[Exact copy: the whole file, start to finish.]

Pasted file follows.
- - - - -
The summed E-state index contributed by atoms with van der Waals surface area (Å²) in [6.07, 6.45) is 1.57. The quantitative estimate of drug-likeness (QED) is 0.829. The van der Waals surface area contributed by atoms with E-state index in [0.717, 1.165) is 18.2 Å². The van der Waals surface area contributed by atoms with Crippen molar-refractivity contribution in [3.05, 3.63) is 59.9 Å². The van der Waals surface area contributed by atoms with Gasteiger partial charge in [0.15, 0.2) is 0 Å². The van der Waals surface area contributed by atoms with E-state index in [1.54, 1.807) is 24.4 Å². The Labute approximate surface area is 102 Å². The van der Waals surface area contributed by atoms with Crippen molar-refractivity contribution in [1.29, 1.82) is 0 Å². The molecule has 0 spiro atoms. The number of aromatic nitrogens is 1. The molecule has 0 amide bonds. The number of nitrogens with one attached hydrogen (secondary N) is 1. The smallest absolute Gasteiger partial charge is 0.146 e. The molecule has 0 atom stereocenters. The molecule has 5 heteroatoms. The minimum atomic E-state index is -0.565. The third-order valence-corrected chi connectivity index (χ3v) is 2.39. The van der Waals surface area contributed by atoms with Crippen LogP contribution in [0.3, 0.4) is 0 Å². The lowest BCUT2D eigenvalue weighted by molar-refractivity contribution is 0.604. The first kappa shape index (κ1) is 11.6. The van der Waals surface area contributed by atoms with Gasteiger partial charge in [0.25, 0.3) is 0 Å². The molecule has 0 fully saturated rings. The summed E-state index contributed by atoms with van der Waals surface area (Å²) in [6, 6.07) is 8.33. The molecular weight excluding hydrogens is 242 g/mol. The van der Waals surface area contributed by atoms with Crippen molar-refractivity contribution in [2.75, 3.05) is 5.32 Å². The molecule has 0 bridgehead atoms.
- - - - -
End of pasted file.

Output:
The summed E-state index contributed by atoms with van der Waals surface area (Å²) in [6.07, 6.45) is 1.57. The quantitative estimate of drug-likeness (QED) is 0.829. The van der Waals surface area contributed by atoms with E-state index in [0.717, 1.165) is 18.2 Å². The van der Waals surface area contributed by atoms with Crippen molar-refractivity contribution in [3.05, 3.63) is 59.9 Å². The van der Waals surface area contributed by atoms with Gasteiger partial charge in [0.15, 0.2) is 0 Å². The van der Waals surface area contributed by atoms with E-state index in [1.54, 1.807) is 24.4 Å². The Labute approximate surface area is 102 Å². The van der Waals surface area contributed by atoms with Crippen molar-refractivity contribution in [1.29, 1.82) is 0 Å². The molecule has 0 spiro atoms. The number of aromatic nitrogens is 1. The molecule has 0 amide bonds. The number of nitrogens with one attached hydrogen (secondary N) is 1. The smallest absolute Gasteiger partial charge is 0.146 e. The molecule has 0 atom stereocenters. The molecule has 5 heteroatoms. The minimum atomic E-state index is -0.565. The third-order valence-corrected chi connectivity index (χ3v) is 2.39. The van der Waals surface area contributed by atoms with Crippen LogP contribution in [0.3, 0.4) is 0 Å². The lowest BCUT2D eigenvalue weighted by molar-refractivity contribution is 0.604. The first kappa shape index (κ1) is 11.6. The van der Waals surface area contributed by atoms with Gasteiger partial charge in [0.25, 0.3) is 0 Å². The molecule has 0 fully saturated rings. The summed E-state index contributed by atoms with van der Waals surface area (Å²) in [6, 6.07) is 8.33. The molecular weight excluding hydrogens is 242 g/mol. The van der Waals surface area contributed by atoms with Crippen molar-refractivity contribution in [2.75, 3.05) is 5.32 Å². The molecule has 0 bridgehead atoms.